More I don’t remember much of my childhood. It’s been said that when you experience trauma, your brain has a defense mechanism to help you forget it ever happened. This is both helpful and hurtful in terms of carrying on. I don’t remember much of my mother before her alcoholism began to control her. I wish I could remember what she was like; Vive been told she was a wonderful mother, though it’s very hard for me to believe that now. Growing up, I always wanted to help my father.

I wanted to get lolls for him and rattle off facts, even when we both knew they were wrong. My drive to help people never lessened as I grew up, though it did evolve. My dad would watch me be on the phone for hours on end, listening to people’s problems, rarely speaking myself. Dad would always say, mire’s wise beyond your years, Lobbied,” and I would chuckle, believing him wholeheartedly. Being the daughter of an alcoholic, I had my own troubles, but I ignored them for I was under the impression that I was wise and wise meant you could handle anything thrown at you.

I felt as if I was fine and Just wanted to listen to other people’s troubles, distracting me from my own and always more manageable. My father let me be, because I was happy doing what I loved: helping people. As my mother got worse, and my friends continued needing me like a newborn calf to its mother, I began to lose it. Whatever “it” was, I may never know. All I know is that I could no longer help people if I couldn’t help myself. The only thing I ever felt good at was helping people, but with my sanity on a tight-rope and my peppiness sinking in quicksand, I found myself hopeless and unable to help those that needed me.

I began high school with a mother in rehab, and my sister, or what I referred to her as, my best friend, left for college. I was stuck in a house with my father, the only person I could ever trust. We were both confused about how to build a life and worried about our deteriorating health. We never before had to cook or clean, and it proved to be difficult. I became very cold my freshman year of high school. I felt worthless and childish for losing control of my life. I was rendered useless due to my inability to help those who needed it.

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I shut myself down to everyone. People would try to help me and take care of me, but I was the one that helped people, not them. Vive never dreamed of doing anything else besides being a psychologist of some sort, but due to uncontrollable circumstances, I needed to go to therapy. In therapy, I discovered that I was codependent. I was constantly manipulated by my mother, desperately needing her approval, but to no avail. As I earned to cope with everything my mother had put and puts me through, I realized my self-worth.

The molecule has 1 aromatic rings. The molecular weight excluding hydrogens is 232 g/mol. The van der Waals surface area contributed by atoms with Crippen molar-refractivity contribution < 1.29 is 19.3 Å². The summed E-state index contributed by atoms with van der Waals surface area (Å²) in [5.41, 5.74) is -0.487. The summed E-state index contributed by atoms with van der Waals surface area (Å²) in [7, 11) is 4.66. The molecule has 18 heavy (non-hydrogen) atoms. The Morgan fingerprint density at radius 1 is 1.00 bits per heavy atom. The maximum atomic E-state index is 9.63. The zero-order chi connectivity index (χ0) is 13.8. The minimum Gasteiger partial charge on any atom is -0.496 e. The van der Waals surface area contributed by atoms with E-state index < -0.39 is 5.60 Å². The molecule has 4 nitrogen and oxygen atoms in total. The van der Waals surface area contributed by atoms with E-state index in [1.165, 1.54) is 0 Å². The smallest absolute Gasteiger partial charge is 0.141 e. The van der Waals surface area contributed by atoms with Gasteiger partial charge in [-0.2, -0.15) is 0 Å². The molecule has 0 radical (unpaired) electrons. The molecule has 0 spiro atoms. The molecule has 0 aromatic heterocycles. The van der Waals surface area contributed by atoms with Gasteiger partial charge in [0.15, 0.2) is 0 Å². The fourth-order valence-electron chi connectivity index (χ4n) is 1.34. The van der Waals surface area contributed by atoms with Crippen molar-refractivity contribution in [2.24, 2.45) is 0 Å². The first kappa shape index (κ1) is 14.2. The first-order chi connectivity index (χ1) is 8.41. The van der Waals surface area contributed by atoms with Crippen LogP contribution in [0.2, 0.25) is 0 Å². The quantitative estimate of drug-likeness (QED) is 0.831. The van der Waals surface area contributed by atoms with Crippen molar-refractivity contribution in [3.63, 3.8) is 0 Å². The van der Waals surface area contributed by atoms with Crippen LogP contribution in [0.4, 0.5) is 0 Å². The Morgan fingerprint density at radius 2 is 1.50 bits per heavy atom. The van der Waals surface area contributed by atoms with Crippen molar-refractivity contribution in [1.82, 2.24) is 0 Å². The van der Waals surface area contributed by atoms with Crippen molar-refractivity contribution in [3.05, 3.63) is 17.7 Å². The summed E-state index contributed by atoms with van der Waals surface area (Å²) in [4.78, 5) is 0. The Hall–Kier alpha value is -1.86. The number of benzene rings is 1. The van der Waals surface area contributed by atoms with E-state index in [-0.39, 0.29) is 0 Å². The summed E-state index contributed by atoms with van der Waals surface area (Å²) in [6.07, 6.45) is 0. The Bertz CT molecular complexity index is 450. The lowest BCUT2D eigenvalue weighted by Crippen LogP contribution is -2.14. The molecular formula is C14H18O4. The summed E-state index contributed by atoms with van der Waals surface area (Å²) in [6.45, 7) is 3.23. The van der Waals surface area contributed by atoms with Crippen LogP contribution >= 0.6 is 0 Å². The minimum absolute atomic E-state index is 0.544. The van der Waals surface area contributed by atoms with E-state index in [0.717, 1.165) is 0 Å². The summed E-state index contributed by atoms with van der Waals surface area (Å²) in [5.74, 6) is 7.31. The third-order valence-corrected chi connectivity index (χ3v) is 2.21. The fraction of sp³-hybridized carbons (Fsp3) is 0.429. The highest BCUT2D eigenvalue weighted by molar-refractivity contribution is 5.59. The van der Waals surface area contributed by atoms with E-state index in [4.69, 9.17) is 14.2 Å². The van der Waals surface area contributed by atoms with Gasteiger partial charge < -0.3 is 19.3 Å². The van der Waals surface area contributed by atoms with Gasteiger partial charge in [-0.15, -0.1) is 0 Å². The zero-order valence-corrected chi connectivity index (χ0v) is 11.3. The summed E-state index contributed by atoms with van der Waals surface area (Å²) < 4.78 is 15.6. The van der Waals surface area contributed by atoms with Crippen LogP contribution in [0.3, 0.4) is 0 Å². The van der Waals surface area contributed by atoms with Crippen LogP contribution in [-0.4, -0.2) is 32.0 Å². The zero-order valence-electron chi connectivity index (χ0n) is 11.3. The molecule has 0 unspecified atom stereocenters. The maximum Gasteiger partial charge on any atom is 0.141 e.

I was able to help people again. Not only could I help people again, but I willingly accepted help, especially from my therapist. I would talk for four sessions in a row with her never saying anything, and I would reach the conclusions to the problems myself. That’s when I realized that a therapist is exactly what I want to be tort the rest to my elite. A lot NAS changed since tradesman year. I moved to Oak Ridge, so my father and I could be with the family.

I switched to Oak Ridge High School and struggled tremendously, but most importantly, I made friends that needed me. Although my trust issues are still very much a problem for me, Vive learned to cope with them by surrounding myself with people that I love. My heart continues to swell every time I receive a call from a friend that needs me, and I can’t help but shed a tear every time I see one of them cry. I wouldn’t change my past for anything in the world, and I can only hope to do what I feel destined to do: Help.


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